While the concept of going between TV show styles has been interesting, sad, and arresting in times when Allison is getting fed up with Kevin's treatment of her, Armstrong relies too heavily on the viewer's knowledge and experience with multi cam sitcoms to make her point. Not everyone who watches the classic sitcoms sees the problems within the relationship dynamics or other things, like catch all phrasing, language, the show's running time, lack of racial representation that continue capitalist and consumerist ways of being and interacting. Also, not everyone sees the treatment of the women, wives, and mothers in these shows as a problem. Because of this, Armstrong's reliance on our assumed understandings of sitcom conventions among other traditional elements of sitcoms, reduces Armstrong's presented critique to a reactionary one, and makes her and her character come off as just angry women with a plan that anyone can shame, knowing though, they'd might kill their jerk husband too. Armstrong's assumptions are present in the single camera parts of the show as well, when she has Allison, who is supposed to be a Worcester girl, surrounded by a community that through Armstrong's presentation, is small, unintelligent, and stuck in its ways, and where no woman Allison encounters would go against the men they're with.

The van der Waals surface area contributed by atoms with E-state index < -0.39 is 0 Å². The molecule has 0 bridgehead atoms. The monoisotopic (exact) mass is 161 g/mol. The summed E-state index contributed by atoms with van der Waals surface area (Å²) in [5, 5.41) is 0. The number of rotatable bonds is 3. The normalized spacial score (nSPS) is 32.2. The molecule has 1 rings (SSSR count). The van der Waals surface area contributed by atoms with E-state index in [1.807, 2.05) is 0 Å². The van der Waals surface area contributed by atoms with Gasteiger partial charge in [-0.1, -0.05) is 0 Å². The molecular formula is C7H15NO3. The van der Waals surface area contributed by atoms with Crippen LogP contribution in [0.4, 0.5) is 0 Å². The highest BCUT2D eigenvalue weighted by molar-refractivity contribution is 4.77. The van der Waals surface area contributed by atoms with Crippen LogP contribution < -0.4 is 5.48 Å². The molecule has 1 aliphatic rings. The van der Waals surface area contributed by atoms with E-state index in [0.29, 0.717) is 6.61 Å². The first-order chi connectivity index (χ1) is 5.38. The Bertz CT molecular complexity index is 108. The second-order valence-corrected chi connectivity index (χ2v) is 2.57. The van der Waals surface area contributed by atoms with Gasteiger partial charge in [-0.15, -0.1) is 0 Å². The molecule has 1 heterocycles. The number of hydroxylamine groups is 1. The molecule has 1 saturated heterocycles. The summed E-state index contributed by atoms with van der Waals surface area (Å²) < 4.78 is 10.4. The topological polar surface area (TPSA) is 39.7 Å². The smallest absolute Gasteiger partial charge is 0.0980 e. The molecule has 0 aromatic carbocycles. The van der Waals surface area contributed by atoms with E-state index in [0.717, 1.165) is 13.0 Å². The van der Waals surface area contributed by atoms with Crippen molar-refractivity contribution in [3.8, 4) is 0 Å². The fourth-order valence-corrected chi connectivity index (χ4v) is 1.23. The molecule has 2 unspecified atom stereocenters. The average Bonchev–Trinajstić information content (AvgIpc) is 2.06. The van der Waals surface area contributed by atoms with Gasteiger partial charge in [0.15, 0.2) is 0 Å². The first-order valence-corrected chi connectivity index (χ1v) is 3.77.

In the show, Allison has been working at the local liquor store with her Aunt D (Jamie Denbo) for the last 10 years, yet most of the conversations we see them have are about the things her aunt puts up with, or does to appease her own Kevin-esc husband and jerk male customers, or the wisdom she gives to Allison, which is to just do what makes men happy. While there are people like this who may work in a liquor store, and have outdated clothes and hair like her Aunt D, there are also women who have the same mentality working in high paying jobs, wearing designer clothes. Many people think this way not just low income and/or small town people. The Aunt D character is so thinly and conveniently drawn that she seems more caricature than person, which feels offensive to people of Worcester. Armstrong purposely sets the story in Worcester to push how hard it is for Allison to have support and understanding without really showing why it's harder. When I watch it I don't even dislike these people-- I feel sorry for them and for the people who they're supposed to represent for the fact that they're people too.

Allison is a person too, and this is something else that Armstrong doesn't give the viewer enough of. Throughout the show we learn in scenes with Patty or Sam that Allison has made mistakes in her past which have contributed to her being in her situation with Kevin. She never finished school, she never followed through on her plans to go back, or try different trades, and she's bad with money. We even at times see her recollecting on a fantasy she had of being the perfect housewife. Indeed, these are things that keep women in these relationships, but there is so much more as to why women feel it is so hard to leave relationships like the one Allison is in. The why matters when you're trying, it seems, to educate viewers on what women deal with.